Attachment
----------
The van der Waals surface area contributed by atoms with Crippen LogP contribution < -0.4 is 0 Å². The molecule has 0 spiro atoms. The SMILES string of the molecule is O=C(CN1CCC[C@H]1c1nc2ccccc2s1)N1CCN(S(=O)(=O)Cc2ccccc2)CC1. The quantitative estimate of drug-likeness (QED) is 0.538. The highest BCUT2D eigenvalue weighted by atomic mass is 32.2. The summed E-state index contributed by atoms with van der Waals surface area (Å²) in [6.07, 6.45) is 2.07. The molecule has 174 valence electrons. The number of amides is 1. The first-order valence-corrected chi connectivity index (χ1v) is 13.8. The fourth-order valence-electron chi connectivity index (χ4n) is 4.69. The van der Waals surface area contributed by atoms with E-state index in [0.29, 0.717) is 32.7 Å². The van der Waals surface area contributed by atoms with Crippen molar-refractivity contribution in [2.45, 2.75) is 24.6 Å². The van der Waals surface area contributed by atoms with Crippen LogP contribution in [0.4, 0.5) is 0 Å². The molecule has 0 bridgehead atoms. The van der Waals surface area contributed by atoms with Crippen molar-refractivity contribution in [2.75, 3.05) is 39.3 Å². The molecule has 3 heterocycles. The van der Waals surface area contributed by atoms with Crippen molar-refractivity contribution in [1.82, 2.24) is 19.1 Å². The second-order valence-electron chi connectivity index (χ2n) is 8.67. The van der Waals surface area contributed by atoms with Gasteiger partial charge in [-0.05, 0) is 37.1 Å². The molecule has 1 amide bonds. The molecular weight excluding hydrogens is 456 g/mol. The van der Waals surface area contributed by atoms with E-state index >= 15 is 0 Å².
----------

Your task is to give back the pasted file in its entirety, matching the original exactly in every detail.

The van der Waals surface area contributed by atoms with Crippen LogP contribution < -0.4 is 0 Å². The molecule has 0 spiro atoms. The SMILES string of the molecule is O=C(CN1CCC[C@H]1c1nc2ccccc2s1)N1CCN(S(=O)(=O)Cc2ccccc2)CC1. The quantitative estimate of drug-likeness (QED) is 0.538. The highest BCUT2D eigenvalue weighted by atomic mass is 32.2. The summed E-state index contributed by atoms with van der Waals surface area (Å²) in [6.07, 6.45) is 2.07. The molecule has 174 valence electrons. The number of amides is 1. The first-order valence-corrected chi connectivity index (χ1v) is 13.8. The fourth-order valence-electron chi connectivity index (χ4n) is 4.69. The van der Waals surface area contributed by atoms with E-state index in [0.29, 0.717) is 32.7 Å². The van der Waals surface area contributed by atoms with Crippen molar-refractivity contribution in [2.45, 2.75) is 24.6 Å². The van der Waals surface area contributed by atoms with Crippen LogP contribution in [0.4, 0.5) is 0 Å². The molecule has 0 bridgehead atoms. The van der Waals surface area contributed by atoms with Crippen molar-refractivity contribution in [2.75, 3.05) is 39.3 Å². The molecule has 3 heterocycles. The van der Waals surface area contributed by atoms with Crippen molar-refractivity contribution in [1.82, 2.24) is 19.1 Å². The second-order valence-electron chi connectivity index (χ2n) is 8.67. The van der Waals surface area contributed by atoms with Gasteiger partial charge in [-0.05, 0) is 37.1 Å². The molecule has 1 amide bonds. The molecular weight excluding hydrogens is 456 g/mol. The van der Waals surface area contributed by atoms with E-state index >= 15 is 0 Å².